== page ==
A University of Maryland expert on quantum computing has won a National Science Foundation (NSF) Faculty Early Career Development (CAREER) award to explore the design and implementation of end-to-end quantum applications.
Xiaodi Wu (standing, background), an assistant professor of computer science and a fellow in the Joint Center for Quantum Information and Computer Science, is principal investigator of the NSF award, expected to total approximately $510,000 over five years.
The funding supports Wu’s efforts to bridge the gap between the theoretical foundation of quantum computing and the limitation of realistic quantum machines.
Wu, who has an appointment in the University of Maryland Institute for Advanced Computer Studies, expects the NSF-funded project to make fundamental contributions to research involving quantum algorithms, quantum machine learning, and quantum software foundation.
This includes designing quantum algorithms for sub-modular optimization and log-concave sampling; developing new functionality for variational quantum methods (or the so-called quantum neural networks) and their training methods; and leveraging techniques from formal methods and programming languages to certify the correctness of the implementation of quantum applications as well as to obtain concrete (rather than asymptotic) resource/error analysis.
Wu will integrate methods from the fields of theoretical computer science, theoretical and formal machine learning, and programming languages to address the unique research challenges in achieving end-to-end quantum applications. The research will help advance end-to-end quantum applications in all related fields, he says, such as physics, chemistry and material science.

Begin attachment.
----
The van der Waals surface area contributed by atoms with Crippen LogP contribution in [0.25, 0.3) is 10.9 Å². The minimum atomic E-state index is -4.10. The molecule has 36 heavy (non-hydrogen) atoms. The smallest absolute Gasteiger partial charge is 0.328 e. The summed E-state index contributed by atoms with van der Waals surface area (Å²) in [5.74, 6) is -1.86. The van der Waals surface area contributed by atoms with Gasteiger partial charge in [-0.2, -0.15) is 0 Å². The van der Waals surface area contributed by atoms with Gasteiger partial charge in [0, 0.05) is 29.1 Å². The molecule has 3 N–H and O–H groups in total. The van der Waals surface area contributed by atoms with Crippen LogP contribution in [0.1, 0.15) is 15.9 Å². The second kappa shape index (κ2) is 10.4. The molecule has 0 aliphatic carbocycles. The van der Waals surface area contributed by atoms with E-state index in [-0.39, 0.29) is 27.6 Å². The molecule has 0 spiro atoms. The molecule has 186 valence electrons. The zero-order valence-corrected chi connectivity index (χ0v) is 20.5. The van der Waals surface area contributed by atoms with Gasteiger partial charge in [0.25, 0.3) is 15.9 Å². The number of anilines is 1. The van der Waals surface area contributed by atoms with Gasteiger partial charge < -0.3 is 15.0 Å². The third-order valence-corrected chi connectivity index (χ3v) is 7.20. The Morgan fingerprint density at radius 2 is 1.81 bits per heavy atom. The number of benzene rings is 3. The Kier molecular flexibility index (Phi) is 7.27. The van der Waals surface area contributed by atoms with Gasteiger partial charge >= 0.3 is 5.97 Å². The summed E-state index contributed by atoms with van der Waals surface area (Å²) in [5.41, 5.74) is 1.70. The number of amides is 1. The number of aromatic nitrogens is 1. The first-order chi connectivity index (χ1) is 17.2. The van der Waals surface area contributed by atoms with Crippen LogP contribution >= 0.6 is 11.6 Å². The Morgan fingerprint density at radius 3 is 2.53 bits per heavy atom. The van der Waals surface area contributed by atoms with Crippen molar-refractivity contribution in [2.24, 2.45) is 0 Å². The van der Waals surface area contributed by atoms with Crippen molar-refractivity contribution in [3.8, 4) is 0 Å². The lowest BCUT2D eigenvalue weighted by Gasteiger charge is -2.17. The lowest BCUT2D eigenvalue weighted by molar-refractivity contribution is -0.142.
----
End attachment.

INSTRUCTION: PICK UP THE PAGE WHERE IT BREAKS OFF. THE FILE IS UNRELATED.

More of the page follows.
The results will be disseminated through a variety of venues, including conferences, new course materials, expository writings, and high school open days aimed at exposing young computer scientists to the frontiers of quantum information research.
Wu received his doctorate in theoretical computer science from the University of Michigan, Ann Arbor in 2013.
—Story by Melissa Brachfeld
“CAREER: On the Foundations of End-to-End Quantum Applications” is supported by NSF grant #1942837 from the NSF’s Division of Computing and Communications Foundations.
PI: Xiaodi Wu, assistant professor of computer science with appointments in the Joint Center for Quantum Information and Computer Science and the University of Maryland Institute for Advanced Computer Studies.
About the CAREER award: The Faculty Early Career Development (CAREER) Program is an NSF activity that offers the foundation’s most prestigious awards in support of junior faculty who exemplify the role of teacher-scholars through outstanding research, excellent education and the integration of education and research within the context of the mission of their organization.